I just want to say one thing very directly to the country.

Some of you left us at the last general election.

Some of you thought we lost touch.

You were right.

These changes agreed today are designed to ensure that this party never loses touch again with the British people.

And now, the vote to change our party has been won.

The fight to change our country is just beginning.

So let’s go out and fight for the young people who need a job.

Let’s go out and fight for disabled people paying the bedroom tax today in our country.

Let’s go out and fight for all the low paid workers facing a cost of living crisis.

Let’s go out and fight for those families who need better childcare.

Let’s go out and fight for the small businesses people who need someone on their side.

And let’s go out and fight for the future of our National Health Service.

Above all, let’s go out and fight with every fibre of our being for the future of this country.

It’s in our hands.

We know Britain can be better than this.

Let’s go out and prove it.

Let’s go out and win.

George Eaton is political editor of the New Statesman.

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Why do the words “soup, swoop, loop de loop” come to mind every time I lift a spoon to my lips?

It’s all thanks to Barry and Anita.

A while ago I was lending a friend the keys to our house. We keep spare keys in a ceramic pot I was given years ago by someone who made it while on an art-school pottery course. “That’s er . . . quite challenging,” the friend said of the pot.

“Is it?” I replied. “I’d stopped noticing how ugly it is.”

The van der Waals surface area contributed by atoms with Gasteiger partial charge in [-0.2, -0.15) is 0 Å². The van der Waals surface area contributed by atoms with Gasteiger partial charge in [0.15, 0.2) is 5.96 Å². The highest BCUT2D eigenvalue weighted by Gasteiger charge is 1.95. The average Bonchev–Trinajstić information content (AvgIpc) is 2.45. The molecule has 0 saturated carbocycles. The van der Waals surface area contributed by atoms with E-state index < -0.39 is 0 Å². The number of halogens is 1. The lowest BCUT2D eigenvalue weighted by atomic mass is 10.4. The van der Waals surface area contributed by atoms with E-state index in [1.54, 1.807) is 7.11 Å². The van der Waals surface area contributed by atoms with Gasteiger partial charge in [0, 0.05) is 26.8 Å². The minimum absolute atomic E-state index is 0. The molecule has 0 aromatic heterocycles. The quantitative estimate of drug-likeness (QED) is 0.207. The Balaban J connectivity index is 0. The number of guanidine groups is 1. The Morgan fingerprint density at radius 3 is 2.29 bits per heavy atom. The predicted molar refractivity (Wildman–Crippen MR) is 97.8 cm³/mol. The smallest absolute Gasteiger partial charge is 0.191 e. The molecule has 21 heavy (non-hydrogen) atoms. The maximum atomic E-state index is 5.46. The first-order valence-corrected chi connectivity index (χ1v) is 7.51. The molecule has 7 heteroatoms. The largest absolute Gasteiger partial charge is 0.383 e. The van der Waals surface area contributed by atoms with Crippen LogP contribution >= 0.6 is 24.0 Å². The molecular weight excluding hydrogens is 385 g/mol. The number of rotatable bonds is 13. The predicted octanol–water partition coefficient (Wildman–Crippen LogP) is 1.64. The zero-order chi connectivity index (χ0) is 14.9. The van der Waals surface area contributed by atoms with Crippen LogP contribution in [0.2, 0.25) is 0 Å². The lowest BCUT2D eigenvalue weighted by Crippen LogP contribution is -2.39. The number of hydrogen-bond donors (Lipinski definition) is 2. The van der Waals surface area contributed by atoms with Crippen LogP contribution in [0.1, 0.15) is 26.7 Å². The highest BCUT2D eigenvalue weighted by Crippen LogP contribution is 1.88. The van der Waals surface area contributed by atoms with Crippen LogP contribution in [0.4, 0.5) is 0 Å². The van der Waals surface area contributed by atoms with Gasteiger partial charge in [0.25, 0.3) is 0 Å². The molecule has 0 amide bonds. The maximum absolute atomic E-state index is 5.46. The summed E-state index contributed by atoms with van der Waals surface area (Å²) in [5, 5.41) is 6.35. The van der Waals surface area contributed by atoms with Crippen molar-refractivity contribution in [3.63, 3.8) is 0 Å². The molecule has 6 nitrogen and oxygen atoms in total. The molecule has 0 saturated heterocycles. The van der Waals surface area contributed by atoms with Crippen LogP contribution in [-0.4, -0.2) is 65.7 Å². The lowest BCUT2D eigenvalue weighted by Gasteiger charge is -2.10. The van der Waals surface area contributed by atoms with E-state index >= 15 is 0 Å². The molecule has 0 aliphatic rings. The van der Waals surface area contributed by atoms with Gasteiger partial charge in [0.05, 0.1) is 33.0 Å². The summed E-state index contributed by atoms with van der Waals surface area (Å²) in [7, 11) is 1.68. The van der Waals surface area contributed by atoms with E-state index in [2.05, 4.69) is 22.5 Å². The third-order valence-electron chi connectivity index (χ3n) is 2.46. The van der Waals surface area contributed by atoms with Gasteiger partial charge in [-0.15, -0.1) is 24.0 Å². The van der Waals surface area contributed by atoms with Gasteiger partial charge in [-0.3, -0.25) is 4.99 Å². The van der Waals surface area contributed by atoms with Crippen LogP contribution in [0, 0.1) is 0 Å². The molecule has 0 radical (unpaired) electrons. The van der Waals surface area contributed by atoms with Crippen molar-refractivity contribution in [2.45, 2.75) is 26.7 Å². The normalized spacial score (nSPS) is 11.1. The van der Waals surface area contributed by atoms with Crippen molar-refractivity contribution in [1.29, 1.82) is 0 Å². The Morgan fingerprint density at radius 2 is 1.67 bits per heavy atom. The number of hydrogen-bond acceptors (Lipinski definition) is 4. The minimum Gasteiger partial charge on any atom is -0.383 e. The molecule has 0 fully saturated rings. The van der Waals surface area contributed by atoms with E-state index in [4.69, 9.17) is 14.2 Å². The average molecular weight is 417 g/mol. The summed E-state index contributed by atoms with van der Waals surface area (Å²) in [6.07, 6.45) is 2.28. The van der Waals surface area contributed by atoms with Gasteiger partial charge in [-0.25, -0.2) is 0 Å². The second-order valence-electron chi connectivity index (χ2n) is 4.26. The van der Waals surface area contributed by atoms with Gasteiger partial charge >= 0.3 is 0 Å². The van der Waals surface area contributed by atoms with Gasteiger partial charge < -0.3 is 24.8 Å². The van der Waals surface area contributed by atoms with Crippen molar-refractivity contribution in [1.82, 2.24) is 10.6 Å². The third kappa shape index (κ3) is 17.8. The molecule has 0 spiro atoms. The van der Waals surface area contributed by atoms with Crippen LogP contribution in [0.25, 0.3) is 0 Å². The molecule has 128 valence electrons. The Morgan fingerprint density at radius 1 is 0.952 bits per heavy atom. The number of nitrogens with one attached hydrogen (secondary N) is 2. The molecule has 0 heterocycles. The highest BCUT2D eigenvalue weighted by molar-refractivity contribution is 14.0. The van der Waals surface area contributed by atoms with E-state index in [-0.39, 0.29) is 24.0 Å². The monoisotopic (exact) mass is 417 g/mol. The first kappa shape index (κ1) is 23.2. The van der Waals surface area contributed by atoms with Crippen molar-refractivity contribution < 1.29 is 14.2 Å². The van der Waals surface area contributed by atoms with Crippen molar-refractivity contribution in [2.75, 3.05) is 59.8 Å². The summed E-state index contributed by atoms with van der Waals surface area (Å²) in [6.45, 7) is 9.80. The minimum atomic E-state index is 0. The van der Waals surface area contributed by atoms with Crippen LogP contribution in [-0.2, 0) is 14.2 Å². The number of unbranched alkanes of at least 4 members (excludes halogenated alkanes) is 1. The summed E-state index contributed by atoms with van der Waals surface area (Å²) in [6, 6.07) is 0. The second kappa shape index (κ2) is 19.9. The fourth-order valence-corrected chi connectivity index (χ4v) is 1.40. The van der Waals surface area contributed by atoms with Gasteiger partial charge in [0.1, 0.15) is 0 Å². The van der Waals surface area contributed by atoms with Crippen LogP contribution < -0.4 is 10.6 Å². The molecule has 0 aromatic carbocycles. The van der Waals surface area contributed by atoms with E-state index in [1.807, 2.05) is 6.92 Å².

“Then it’s a grunty,” she said.

“A what?” I asked.

“A grunty. It’s something you have in your house that’s hideous and useless but you’ve stopped noticing it completely, so it’s effectively invisible.”

I was much taken with this idea and realised that as well as “grunties” there are also “gruntyisms”: things you say or do, though the reason why you say or do them has long since been forgotten. For example, every time we drink soup my wife and I say the same thing, uttered in a strange monotone: we say, “Soup, swoop, loop de loop.” How we came to say “soup, swoop, loop de loop” came about like this.

For a married couple, the years between your mid-thirties and your late forties might be seen as the decade of the bad dinner party. You’re no longer looking for a partner, so the hormonal urge to visit crowded bars has receded, but you are still full of energy so you don’t want to stay in at night, either. Instead, you go to dinner parties attended by other couples you don’t necessarily like that much.

One such couple were called Barry and Anita. Every time we ate at their house Barry would make soup, and when serving it he would invariably say, “There we are: soup, swoop, loop de loop.” After the dinner party, as soon as we were in the minicab going home, me and Linda would start drunkenly talking about what an arse Barry was, saying to each other, in a high-pitched, mocking imitation of his voice: “Please do have some more of this delicious soup, swoop, loop de loop.” Then we’d collapse against each other laughing, convincing the Algerian or Bengali taxi driver once again of the impenetrability and corruption of Western society.

Pretty soon whenever we had soup at home, Linda and I would say to each other, “Soup, swoop, loop de loop,” at first still ridiculing Barry, but eventually we forgot why we were saying it and it became part of the private language every couple develop, employed long after we’d gratefully ceased having soupy dinners with Barry and Anita.

In the early Nineties we had an exchange student staying with us for a year, a Maori girl from the Cook Islands in the southern Pacific. When she returned home she took the expression “soup, swoop, loop de loop” with her and spread it among her extended family, until finally the phrase appeared in an anthropological dissertation: “ ‘Soup swoop, loop de loop.’ Shamanistic Incantations in Rarotongan Food Preparation Rituals” – University of Topeka, 2001. 

This article first appeared in the 21 July 2016 issue of the New Statesman, The English Revolt